- SEGA and Namco are pushing into blockchain gaming despite falling asset prices.
- Executives of the gaming behemoths say that they are driven by the urge to create the future rather than profits.
- Analysts believe gaming is the most viable application of Web3 technology, as shown by the sector’s rapid growth.
Japanese gaming giants have blockchain gaming in their crosshairs as they look to grab a piece of the pie.
At the 2022 Tokyo Games Show, Ryo Matsubara, a director of Oasys blockchain, revealed that big gaming companies are looking to transition to Web 3 gaming. His comments indicate that the firms are not merely looking to ride the wave. Instead, they are looking to be long-term players in the space.
“We have a shared vision about blockchain at the executive level,” Matsubara said. “They really understand the future of blockchain. They’re not thinking about just the revenue; they want to create the next future of gaming.”
Matsubara identified the firms as Bandai Namco, the company behind the classics like Pac-Man, Tekken, Dragon Ball Z, and Elden Ring, amongst others. Square Enix, the maker of Final Fantasy, has also thrown their hearts in the ring for the development of blockchain games, with Sega charting their path.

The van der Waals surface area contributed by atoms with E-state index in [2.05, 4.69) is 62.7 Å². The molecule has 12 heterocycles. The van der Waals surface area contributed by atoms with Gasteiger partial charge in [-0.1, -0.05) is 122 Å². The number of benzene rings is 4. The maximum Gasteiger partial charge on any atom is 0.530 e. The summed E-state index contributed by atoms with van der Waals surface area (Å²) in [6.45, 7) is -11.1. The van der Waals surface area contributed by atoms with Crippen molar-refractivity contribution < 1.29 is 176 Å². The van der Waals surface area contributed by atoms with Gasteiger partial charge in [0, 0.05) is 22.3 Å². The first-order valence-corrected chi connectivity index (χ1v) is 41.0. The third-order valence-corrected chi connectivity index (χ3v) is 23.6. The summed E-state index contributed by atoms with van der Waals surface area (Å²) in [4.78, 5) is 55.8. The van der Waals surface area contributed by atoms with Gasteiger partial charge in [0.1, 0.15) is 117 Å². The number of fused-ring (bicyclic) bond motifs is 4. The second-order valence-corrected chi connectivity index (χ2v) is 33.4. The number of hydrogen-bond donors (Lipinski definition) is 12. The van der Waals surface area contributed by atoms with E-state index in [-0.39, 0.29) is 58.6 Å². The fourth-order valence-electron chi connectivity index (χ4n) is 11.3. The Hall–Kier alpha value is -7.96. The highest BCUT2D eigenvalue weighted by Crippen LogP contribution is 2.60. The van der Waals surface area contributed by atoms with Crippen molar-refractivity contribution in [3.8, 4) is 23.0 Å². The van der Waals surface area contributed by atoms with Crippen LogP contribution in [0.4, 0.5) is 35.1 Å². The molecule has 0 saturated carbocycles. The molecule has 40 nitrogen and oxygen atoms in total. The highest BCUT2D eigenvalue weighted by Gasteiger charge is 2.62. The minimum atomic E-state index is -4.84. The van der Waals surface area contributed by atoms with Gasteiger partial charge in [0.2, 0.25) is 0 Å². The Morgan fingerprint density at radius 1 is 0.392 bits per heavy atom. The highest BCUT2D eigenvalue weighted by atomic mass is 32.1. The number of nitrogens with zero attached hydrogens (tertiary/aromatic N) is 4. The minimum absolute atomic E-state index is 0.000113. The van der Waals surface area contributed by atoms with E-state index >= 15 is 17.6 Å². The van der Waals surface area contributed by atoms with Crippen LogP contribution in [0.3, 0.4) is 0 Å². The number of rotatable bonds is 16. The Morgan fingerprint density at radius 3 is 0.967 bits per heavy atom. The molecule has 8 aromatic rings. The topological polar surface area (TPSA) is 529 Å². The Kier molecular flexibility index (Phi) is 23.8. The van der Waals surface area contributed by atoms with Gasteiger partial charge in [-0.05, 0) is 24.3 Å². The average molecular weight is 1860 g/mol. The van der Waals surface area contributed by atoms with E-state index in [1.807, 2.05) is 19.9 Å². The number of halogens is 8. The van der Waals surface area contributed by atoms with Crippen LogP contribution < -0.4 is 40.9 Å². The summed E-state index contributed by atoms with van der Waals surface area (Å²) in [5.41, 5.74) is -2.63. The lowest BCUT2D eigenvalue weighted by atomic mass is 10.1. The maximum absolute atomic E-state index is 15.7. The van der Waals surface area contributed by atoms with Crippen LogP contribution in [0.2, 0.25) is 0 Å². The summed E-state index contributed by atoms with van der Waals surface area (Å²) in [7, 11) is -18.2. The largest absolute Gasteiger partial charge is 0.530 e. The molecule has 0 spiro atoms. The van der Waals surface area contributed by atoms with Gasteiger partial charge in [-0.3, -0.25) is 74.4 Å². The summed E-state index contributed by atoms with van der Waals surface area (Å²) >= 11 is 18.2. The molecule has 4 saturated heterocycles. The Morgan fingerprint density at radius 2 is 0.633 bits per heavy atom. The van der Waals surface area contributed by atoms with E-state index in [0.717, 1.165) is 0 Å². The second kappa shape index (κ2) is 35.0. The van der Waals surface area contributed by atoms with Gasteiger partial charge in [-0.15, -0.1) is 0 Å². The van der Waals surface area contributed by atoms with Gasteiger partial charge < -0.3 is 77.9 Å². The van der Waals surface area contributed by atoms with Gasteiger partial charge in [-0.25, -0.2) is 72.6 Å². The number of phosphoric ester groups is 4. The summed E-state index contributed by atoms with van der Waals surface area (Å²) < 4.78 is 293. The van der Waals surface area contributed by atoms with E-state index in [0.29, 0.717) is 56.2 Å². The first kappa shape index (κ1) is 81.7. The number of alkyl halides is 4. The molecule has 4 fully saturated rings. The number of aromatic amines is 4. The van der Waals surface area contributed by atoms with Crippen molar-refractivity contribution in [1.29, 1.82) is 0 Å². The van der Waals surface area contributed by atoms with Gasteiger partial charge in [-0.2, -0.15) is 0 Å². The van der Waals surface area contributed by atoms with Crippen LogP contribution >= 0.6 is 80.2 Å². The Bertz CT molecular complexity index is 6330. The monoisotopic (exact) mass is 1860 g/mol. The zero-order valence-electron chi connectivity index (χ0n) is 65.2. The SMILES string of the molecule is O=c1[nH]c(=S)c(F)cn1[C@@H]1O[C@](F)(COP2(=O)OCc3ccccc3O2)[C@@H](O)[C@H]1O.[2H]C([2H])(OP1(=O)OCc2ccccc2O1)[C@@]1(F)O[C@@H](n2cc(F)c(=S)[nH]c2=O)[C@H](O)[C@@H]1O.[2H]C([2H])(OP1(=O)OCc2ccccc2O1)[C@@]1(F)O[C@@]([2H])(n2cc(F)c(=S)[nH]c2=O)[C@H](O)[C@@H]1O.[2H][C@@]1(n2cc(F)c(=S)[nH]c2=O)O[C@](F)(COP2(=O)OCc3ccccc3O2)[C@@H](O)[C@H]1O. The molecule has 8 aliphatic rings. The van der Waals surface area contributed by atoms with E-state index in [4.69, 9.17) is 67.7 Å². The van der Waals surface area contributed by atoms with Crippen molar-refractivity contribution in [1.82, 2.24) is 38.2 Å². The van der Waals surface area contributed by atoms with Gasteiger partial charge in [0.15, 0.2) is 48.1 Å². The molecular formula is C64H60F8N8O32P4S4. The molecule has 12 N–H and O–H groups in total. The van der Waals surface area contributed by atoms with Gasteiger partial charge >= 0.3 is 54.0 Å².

Matsubara noted that the companies are not looking to integrate digital asset features on existing titles; instead, they will create new games with Web3 functionalities. He added that after the model attains a measure of sustainability, there is a chance that the new features will be extended to existing titles.
SEGA’s claims at Web3 gaming
SEGA’s execs have previously disclosed that the company is working on a game that will embody all the elements of blockchain gaming. The game appears to be a framework in which several titles will be released underneath that will “go beyond the traditional framework of games.”
There are widespread reports that the new framework will feature Non-Fungible Tokens (NFTs), allowing gamers to own in-game items.
“It is a natural extension for the future of gaming that it will expand to involve new areas such as cloud gaming and NFTs,” said Masayoshi Kikuchi, Sega producer. “We are also developing SuperGame from the perspective of how far different games can be connected to each other.”
Unsettling market conditions
The companies’ push into blockchain gaming comes when the initial market buzz is waning. NFT floor prices are in decline, and transaction volumes are a shadow of themselves from the highs of 2021.
The decline stems from the crypto winter that sent the industry’s market capitalisation from nearly $3 trillion to less than $900 billion. However, entering the space in the middle of a bear market has been hailed as being the “best time to build” as creators are not carried away by the glitz and glamour associated with all-time highs.